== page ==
The ability to hear is such an ingrained part of life, we often miss it entirely. It’s just there. 24/7. And so, many of us simply take our hearing health for granted. We’ve never experienced life without it.
Yet, talk to people who have experienced hearing loss – even mild hearing loss – and you quickly discover what hearing does for us on a daily basis, without us being aware of what’s going on in there. You don’t miss it until it’s gone. We can learn from those who no longer have nature’s gift of hearing, or from those who were never blessed with the ability to hear clearly.
These people overcome hurdles everyday about which most of us know nothing. By taking a closer look at hearing and its importance in life’s quality, one may understand how important treating hearing loss is.
Hearing and Connecting with Others.
|Hearing is connecting|
We learn to speak by imitating the sounds we hear.
Even the most eloquent speaker starts small – with “Mama” and “Dada” and other simple words. Mothers and fathers teach their children to speak by speaking to them. The children hear the sounds and imitate them.
Soon, we develop a larger vocabulary, learning new words every day. As more time passes, we learn to “hear” between the lines. We recognize, not only words, but tone. Is the speaker being sarcastic or are the sentiments expressed genuine? “Nice job, Fred” can mean “you’ve done a good job, Fred,” or it can mean just the opposite – depending on the tone used by the speaker.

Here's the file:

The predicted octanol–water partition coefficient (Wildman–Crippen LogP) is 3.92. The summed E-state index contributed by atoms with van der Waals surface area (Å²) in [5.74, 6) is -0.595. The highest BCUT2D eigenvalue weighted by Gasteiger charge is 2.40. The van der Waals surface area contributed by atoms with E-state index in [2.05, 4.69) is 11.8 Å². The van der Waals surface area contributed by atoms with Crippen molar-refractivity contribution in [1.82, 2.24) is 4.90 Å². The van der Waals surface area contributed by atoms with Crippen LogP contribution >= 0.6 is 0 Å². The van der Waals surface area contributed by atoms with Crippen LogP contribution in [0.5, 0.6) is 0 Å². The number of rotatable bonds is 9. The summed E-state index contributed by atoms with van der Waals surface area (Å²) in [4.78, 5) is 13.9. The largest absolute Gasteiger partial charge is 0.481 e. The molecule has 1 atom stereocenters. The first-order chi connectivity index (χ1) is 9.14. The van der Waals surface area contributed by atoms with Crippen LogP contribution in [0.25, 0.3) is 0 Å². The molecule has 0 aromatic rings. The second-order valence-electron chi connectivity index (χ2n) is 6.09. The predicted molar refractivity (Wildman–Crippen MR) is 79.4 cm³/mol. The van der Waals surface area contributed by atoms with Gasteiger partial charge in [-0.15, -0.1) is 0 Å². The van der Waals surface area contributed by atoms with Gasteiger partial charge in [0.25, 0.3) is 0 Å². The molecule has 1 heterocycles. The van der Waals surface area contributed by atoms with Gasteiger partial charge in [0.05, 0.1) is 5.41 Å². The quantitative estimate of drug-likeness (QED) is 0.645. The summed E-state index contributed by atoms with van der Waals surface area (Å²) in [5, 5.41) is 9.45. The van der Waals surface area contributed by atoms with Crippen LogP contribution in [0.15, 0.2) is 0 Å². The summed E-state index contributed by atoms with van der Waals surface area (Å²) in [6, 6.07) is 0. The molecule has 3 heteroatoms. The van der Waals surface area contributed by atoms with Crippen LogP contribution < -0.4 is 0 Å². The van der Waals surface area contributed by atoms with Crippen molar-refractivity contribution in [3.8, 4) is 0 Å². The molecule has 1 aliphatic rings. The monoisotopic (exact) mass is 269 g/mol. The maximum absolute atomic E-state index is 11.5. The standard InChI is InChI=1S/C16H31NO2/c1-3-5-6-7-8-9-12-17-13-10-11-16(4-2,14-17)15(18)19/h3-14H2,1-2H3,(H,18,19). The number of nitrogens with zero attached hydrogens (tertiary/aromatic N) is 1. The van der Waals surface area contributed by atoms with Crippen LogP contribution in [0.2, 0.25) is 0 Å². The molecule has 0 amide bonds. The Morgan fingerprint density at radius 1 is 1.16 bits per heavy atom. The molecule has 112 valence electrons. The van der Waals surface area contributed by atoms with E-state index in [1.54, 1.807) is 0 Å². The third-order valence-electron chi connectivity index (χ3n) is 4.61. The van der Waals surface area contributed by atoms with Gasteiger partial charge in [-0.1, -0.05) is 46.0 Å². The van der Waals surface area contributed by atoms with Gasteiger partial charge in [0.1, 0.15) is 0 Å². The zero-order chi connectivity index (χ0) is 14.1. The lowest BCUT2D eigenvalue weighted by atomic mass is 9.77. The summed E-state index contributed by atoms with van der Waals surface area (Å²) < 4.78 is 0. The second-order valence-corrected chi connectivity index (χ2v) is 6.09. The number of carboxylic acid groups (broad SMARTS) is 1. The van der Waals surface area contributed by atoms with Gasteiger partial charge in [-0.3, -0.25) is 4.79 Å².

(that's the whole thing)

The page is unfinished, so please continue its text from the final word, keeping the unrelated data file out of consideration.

There’s nuance in speaking and our ears deliver the speakers sound waves to the hearing centers of the brain for processing. We develop a database of “sounds.” The dog says “Bow-wow,” the cow says “moo.” The ability to process sounds enables us to connect with others in numerous ways and on very different levels.
A conversation with a friend creates personal connectivity, evoking emotions of friendship, sympathy, connectivity – a sense of belonging, a basic human need. Conversely, listening to the evening news keeps us informed of the things happening in the world. The words spoken by the newscaster may also enlighten, engage or even anger us.
The ability to communicate – to hear, process sound and respond – makes life more engaging, interesting, fun and infuriating. Yes, there’s a direct link between your ability to hear and your ability to feel emotions. Without hearing, we’re often left out.
Just how important is this ability to communicate? Well, routinely, newborns undergo a hearing test at birth and if hearing loss is diagnosed, even newborns as young as two months can be fitted with hearing aids that enable them to learn speech.
Even more importantly, these youngsters will mainstream through school, learn algebra and become a contributing member of the society. And it all starts with the ability to hear.
Think about that the next time you expose your ears to five straight hours of tunes on your MP3 player. When ears are exposed to loud noise over a long period of time, the hearing mechanism is damaged. And your connectivity with others is at risk. How often do you say “What?” throughout the day?
Studies have shown untreated hearing loss can lead to isolation which often leads to depression, anxiety and disconnect from the rest of the world.
|Smell the fresh air and listen, that's if you can|
Life without the ability to engage others in conversation limits what we can accomplish, placing road blocks in the way of the full realization of our talents, personal strengths, our opinions and our ability to engage others on the job, at home and around town. In fact a study carried out by the Better Hearing Institute (BHI) found that persons with untreated hearing loss earned less income per year – the hearing loss limiting their earning power.